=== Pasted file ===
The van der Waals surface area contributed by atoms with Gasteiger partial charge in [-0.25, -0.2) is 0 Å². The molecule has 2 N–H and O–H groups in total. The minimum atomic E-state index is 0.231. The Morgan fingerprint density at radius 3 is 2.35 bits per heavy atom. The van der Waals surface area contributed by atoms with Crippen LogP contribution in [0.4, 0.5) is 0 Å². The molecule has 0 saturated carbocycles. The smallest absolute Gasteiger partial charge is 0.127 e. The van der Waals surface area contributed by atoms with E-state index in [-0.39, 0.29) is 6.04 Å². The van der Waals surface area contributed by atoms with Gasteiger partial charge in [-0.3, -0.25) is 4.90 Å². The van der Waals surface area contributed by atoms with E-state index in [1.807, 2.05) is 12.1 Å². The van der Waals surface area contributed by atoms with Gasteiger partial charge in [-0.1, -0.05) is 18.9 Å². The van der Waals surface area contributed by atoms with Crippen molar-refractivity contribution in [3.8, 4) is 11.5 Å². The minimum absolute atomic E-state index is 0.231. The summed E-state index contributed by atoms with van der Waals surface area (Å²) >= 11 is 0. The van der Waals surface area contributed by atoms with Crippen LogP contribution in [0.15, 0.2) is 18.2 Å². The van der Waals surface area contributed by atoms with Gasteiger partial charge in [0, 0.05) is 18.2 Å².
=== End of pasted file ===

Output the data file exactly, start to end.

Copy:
The van der Waals surface area contributed by atoms with Gasteiger partial charge in [-0.25, -0.2) is 0 Å². The molecule has 2 N–H and O–H groups in total. The minimum atomic E-state index is 0.231. The Morgan fingerprint density at radius 3 is 2.35 bits per heavy atom. The van der Waals surface area contributed by atoms with Crippen LogP contribution in [0.4, 0.5) is 0 Å². The molecule has 0 saturated carbocycles. The smallest absolute Gasteiger partial charge is 0.127 e. The van der Waals surface area contributed by atoms with E-state index in [-0.39, 0.29) is 6.04 Å². The van der Waals surface area contributed by atoms with Gasteiger partial charge in [-0.3, -0.25) is 4.90 Å². The van der Waals surface area contributed by atoms with E-state index in [1.807, 2.05) is 12.1 Å². The van der Waals surface area contributed by atoms with Gasteiger partial charge in [-0.1, -0.05) is 18.9 Å². The van der Waals surface area contributed by atoms with Crippen molar-refractivity contribution in [3.8, 4) is 11.5 Å². The minimum absolute atomic E-state index is 0.231. The summed E-state index contributed by atoms with van der Waals surface area (Å²) >= 11 is 0. The van der Waals surface area contributed by atoms with Crippen LogP contribution in [0.15, 0.2) is 18.2 Å². The van der Waals surface area contributed by atoms with Gasteiger partial charge in [0, 0.05) is 18.2 Å².